I have lived in Scotland now for over 15 years and truly feel at home here. Of course, this doesn’t mean that I’ve forgotten my roots as I’ll always be a Yorkshire girl at heart. I even have a mug in the tearoom that reads “You can take the girl out of Yorkshire but you can’t take Yorkshire out of the girl”. Very true indeed.
Living in Yorkshire was fabulous as it really is a great central place to go travelling in any direction. I have had great holidays, both walking and cycling, in Devon, Cornwall, Wales and of course, the beautiful Lake District. If I were ever to consider moving away from Scotland, much as I love Yorkshire, I truly believe that it would be to the Lake District, the village of Grasmere especially.
In my teens my love of cycling took me all over Yorkshire but my own cycle runs and club runs never really managed to get beyond Horton-in-Ribblesdale or Ingleton in North Yorkshire. I was, however, introduced to the Lake District by my son’s father, long before Benjamin even came along, and I still remember vividly my first journey up to the beautiful Cumbrian Lake District.
As I have mentioned before, I was a troubled soul growing up and had lots of demons to fight but never had the strength or confidence to allow anyone to fight them with me. One early summer evening though found me as a passenger in a Triumph Vitesse convertible with the roof down, travelling up the A65 through Keighley, Skipton, Kirby Lonsdale and finally onto the dual carriage way towards the Lakes. The evening sun was shining and as we travelled the final miles from Kirby Lonsdale, the views of the Lake District hills started to come into view. I was in awe. There in front of me was the most beautiful backdrop of hills I had ever seen (and coming from Yorkshire that is saying something!). I now know that what I was looking at was the profile of the magnificent mountains of the Langdale Pikes, Wetherlam and The Old Man of Coniston.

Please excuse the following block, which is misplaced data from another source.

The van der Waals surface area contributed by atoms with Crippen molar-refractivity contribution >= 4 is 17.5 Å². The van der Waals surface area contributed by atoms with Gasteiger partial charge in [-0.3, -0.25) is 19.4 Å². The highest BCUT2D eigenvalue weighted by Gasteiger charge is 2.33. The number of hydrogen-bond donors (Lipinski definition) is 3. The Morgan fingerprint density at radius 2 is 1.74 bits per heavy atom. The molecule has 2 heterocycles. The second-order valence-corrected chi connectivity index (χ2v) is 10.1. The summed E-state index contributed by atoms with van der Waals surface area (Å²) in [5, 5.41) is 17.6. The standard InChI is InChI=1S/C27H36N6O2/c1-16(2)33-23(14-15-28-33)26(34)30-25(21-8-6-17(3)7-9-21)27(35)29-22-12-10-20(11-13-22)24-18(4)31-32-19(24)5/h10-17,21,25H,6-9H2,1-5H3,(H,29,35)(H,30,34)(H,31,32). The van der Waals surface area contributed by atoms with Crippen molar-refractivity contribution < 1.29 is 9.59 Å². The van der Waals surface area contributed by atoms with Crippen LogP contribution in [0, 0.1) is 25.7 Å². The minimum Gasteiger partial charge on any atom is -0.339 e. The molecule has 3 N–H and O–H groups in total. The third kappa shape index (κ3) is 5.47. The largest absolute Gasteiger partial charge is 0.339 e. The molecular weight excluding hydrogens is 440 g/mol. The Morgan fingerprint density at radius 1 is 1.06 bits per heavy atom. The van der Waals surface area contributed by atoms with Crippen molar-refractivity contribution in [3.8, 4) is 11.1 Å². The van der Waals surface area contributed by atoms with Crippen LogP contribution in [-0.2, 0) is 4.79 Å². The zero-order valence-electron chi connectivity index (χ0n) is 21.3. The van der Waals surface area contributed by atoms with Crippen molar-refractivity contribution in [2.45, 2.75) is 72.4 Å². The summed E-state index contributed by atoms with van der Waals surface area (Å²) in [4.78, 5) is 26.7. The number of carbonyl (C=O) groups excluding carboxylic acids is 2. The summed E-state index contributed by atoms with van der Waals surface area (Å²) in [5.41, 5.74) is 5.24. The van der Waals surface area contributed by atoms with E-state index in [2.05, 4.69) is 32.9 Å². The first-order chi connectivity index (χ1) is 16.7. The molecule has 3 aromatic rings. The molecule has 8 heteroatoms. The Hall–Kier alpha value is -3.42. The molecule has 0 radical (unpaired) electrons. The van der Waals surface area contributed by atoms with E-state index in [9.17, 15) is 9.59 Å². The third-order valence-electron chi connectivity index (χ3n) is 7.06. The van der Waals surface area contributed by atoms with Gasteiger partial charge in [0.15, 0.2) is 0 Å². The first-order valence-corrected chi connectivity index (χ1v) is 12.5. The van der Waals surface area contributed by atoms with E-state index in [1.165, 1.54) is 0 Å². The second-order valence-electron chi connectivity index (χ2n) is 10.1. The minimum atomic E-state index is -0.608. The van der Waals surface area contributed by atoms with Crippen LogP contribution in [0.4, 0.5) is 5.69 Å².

In the car there was a cassette player (some people may need to google what a cassette player is) and I selected “Born To Run” by somebody called Bruce Springsteen. As I listened to the tracks on the cassette they just seemed to blend into each with no long pause between each new song - Thunder Road, Tenth Avenue Freeze Out, Nights, Backstreets, Born to Run, She’s The One, Meeting Across The River, and finally Jungleland. The music, the wonderful sound of Bruce’s voice, the breeze blowing around the open topped car, the warm evening sunshine and the vision of the Lake District appearing in front of me seemed to be warming my soul. Gradually, I could feel the heavy load I carried constantly on my young shoulders start to lift. I was transported into an unknown world of peace, calmness and of unbelievable solace. For the first time in many years, I was able to be at one with myself.
That memory has stayed with me and if I am honest has been a life line for me over many years. When my demons take over my mind again I find myself a quiet space, turn out the lights, draw the curtains, block out the world, turn on the album “Born to Run” and take my mind back to that journey. That album can now take me back to that moment in time when I first remember feeling peace, calmness and safety. For me, this works. Everyone needs their own way of coping with life when it becomes too much to handle and you should look for yours.
I have spoken to Mr M about this and he is grateful for the love that has grown between us which allowed me to let him slowly into to my deepest and darkest world. Now when he sees me disappear with Bruce, he knows that the demons are tapping me on the shoulder and understands a little more.